John J. Murphy - Bank of America Merrill Lynch

And, Jeff, hopefully this is a fleeting issue, but how are you dealing with the stop-sale issue at EchoPark versus your franchised dealers? Are you sidestepping those vehicles that have stop sale and not dealing with them or I mean how do you work with them there?

Jeff Dyke - Executive Vice President-Operations

So the stop-sale cars, it just depends on the brand John. For BMW, we can move those cars to our BMW stores, but the other brands are not as flexible. So stop sale, we don't have that many at EchoPark. It's not that big of an issue on the ground. I think we might have 120 or something like in their total inventory of maybe 1,800 cars. So that's not a huge number and we'll easily deal with that and we'll sell some of them off at wholesale.

It's a much different story on the Sonic side because that certainly affected our used car business. I've been here almost 11 years now and I can hardly remember a quarter when we were that down year-over-year. And so we broke the inventory down into unaffected and affected buckets.

In our unaffected inventory on the Sonic side, we're up about 8% year-over-year. But our affected inventory, we're down like 48% just because we can't get the airbags in fast enough to get them out on the lot and ready for sale. So it's certainly playing an issue here.

We are starting to see the light at the end of the tunnel. Hopefully in particular with BMW and Honda, we'll get that cleaned up here in the coming months and put this behind us. But it certainly has been a bit of a challenge for the stores.

John J. Murphy - Bank of America Merrill Lynch

Thanks. That's helpful. And then if you could talk about just the valuation of the stock versus the potential for acquisitions. It just seems like where the stock is right now versus the multiples we're hearing out in the private market, it just seems like there is odd arbitrage going on right now. And would you be more aggressive in buying back stock as we go forward during the course of the year as you build up greater cash from earnings?

Heath R. Byrd - Chief Financial Officer & Executive Vice President

This is Heath. We're always looking at the market to see if it's an opportunistic time to buy back shares. We think that our share price is affected by our performance in EchoPark and the roll out of One Sonic-One Experience. Obviously we have a different strategy, a more long-term strategy, and once those things start turning, we believe the share price will reflect that.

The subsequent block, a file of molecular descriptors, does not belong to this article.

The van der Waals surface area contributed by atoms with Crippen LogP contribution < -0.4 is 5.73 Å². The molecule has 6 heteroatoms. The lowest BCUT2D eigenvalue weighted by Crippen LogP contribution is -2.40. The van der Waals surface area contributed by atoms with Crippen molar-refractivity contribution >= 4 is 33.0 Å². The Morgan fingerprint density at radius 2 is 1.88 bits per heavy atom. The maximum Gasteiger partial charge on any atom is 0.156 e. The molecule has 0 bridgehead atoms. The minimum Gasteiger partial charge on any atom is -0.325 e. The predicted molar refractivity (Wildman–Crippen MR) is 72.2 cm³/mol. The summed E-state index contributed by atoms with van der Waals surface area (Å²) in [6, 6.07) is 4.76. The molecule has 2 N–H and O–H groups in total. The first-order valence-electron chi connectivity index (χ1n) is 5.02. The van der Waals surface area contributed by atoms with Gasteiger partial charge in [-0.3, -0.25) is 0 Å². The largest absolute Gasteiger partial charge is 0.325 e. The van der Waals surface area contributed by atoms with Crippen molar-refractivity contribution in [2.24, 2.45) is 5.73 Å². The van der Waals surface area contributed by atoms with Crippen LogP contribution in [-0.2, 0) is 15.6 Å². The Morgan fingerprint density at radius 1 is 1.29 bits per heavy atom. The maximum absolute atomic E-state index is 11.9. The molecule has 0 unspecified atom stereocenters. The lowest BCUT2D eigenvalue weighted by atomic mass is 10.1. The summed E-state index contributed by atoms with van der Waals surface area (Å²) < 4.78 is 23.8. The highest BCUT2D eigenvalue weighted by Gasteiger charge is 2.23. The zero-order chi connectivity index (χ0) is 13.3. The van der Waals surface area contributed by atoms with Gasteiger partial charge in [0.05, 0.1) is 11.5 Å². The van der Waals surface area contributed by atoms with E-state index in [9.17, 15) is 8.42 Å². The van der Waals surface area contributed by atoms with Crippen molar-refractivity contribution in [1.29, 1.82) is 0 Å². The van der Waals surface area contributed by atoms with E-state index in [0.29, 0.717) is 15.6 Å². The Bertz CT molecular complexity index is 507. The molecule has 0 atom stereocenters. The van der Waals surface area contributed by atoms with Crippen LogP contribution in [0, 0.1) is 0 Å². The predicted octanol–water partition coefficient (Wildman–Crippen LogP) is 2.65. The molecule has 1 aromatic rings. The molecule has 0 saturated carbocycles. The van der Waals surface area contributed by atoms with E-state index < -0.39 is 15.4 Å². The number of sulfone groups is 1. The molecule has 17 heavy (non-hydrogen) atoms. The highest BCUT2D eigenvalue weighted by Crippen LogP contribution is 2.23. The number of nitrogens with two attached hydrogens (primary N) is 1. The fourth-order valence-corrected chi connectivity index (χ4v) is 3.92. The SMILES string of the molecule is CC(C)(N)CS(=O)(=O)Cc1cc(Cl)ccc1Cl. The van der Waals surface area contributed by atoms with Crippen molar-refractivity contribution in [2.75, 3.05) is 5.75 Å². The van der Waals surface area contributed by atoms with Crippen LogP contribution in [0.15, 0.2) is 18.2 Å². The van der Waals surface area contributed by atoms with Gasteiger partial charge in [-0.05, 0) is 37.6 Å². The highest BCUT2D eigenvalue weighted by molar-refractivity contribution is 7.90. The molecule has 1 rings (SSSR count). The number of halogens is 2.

We're looking at our capital allocation. Again, share price is always a part of that equation, but we definitely need to keep dry powder for our expansion in EchoPark as well as updating some of our facilities. And we continue to look at acquisitions as they come across our table. If we find something that fits in nicely with our portfolio and our geographical coverage, we consider those as much as any other capital allocation.

John J. Murphy - Bank of America Merrill Lynch

Okay. And then just lastly on the three add points that you guys were awarded. That's great news. How did you pull that off? How did you win those? What's the capital requirement versus making acquisitions? And do you see a lot more of those on the horizon?

Jeff Dyke - Executive Vice President-Operations

Hi, John. Thanks for that question. Look, at the end of the day, Sonic Automotive, five years, six years, seven years, eight years ago was just not in a position to receive add points and for a number of reasons. Customer satisfaction scores, being the big one, just wasn't there. Now we're atop the leader board in a lot of those measurable categories.

And so given that, the manufacturers and pretty much across the board, because it's not just one manufacturer versus another and we'll have more to announce in the coming quarter or two, are looking at Sonic and saying, look, they're doing exactly what they said they were going to do. Their customer satisfaction scores are good. They're market leaders when it comes to share and volume and we're going to allow them and partner with them to invest in our brand. So, to us, it's just a big feather in our cap and we're very excited.